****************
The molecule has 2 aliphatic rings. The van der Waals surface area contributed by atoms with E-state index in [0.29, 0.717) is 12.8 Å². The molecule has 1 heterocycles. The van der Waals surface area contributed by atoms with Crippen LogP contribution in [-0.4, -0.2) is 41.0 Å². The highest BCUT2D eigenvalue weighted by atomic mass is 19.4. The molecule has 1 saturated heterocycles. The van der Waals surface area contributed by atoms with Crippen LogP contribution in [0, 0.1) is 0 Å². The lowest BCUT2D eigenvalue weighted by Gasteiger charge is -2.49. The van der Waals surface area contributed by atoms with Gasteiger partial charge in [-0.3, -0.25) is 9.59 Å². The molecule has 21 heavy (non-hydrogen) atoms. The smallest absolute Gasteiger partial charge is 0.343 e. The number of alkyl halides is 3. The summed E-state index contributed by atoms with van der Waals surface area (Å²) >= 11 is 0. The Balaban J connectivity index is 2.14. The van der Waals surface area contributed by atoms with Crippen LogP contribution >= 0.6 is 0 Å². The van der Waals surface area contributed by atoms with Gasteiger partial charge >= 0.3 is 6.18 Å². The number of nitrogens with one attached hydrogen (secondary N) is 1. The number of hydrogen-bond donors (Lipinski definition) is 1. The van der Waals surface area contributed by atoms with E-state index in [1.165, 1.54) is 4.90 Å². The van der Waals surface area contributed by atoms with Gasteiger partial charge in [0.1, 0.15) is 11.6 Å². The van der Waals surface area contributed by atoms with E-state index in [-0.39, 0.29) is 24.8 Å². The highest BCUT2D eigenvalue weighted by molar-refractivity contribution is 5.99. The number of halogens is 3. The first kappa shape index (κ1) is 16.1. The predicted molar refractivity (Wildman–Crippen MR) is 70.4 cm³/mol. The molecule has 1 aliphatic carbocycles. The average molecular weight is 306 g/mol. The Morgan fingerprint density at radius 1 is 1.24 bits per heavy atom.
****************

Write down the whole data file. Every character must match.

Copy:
The molecule has 2 aliphatic rings. The van der Waals surface area contributed by atoms with E-state index in [0.29, 0.717) is 12.8 Å². The molecule has 1 heterocycles. The van der Waals surface area contributed by atoms with Crippen LogP contribution in [-0.4, -0.2) is 41.0 Å². The highest BCUT2D eigenvalue weighted by atomic mass is 19.4. The molecule has 1 saturated heterocycles. The van der Waals surface area contributed by atoms with Crippen LogP contribution in [0, 0.1) is 0 Å². The lowest BCUT2D eigenvalue weighted by Gasteiger charge is -2.49. The van der Waals surface area contributed by atoms with Gasteiger partial charge in [-0.3, -0.25) is 9.59 Å². The molecule has 21 heavy (non-hydrogen) atoms. The smallest absolute Gasteiger partial charge is 0.343 e. The number of alkyl halides is 3. The summed E-state index contributed by atoms with van der Waals surface area (Å²) >= 11 is 0. The Balaban J connectivity index is 2.14. The van der Waals surface area contributed by atoms with Crippen LogP contribution >= 0.6 is 0 Å². The van der Waals surface area contributed by atoms with Gasteiger partial charge >= 0.3 is 6.18 Å². The number of nitrogens with one attached hydrogen (secondary N) is 1. The number of hydrogen-bond donors (Lipinski definition) is 1. The van der Waals surface area contributed by atoms with E-state index in [1.165, 1.54) is 4.90 Å². The van der Waals surface area contributed by atoms with Gasteiger partial charge in [0.1, 0.15) is 11.6 Å². The van der Waals surface area contributed by atoms with E-state index in [-0.39, 0.29) is 24.8 Å². The highest BCUT2D eigenvalue weighted by molar-refractivity contribution is 5.99. The number of halogens is 3. The first kappa shape index (κ1) is 16.1. The predicted molar refractivity (Wildman–Crippen MR) is 70.4 cm³/mol. The molecule has 1 aliphatic carbocycles. The average molecular weight is 306 g/mol. The Morgan fingerprint density at radius 1 is 1.24 bits per heavy atom.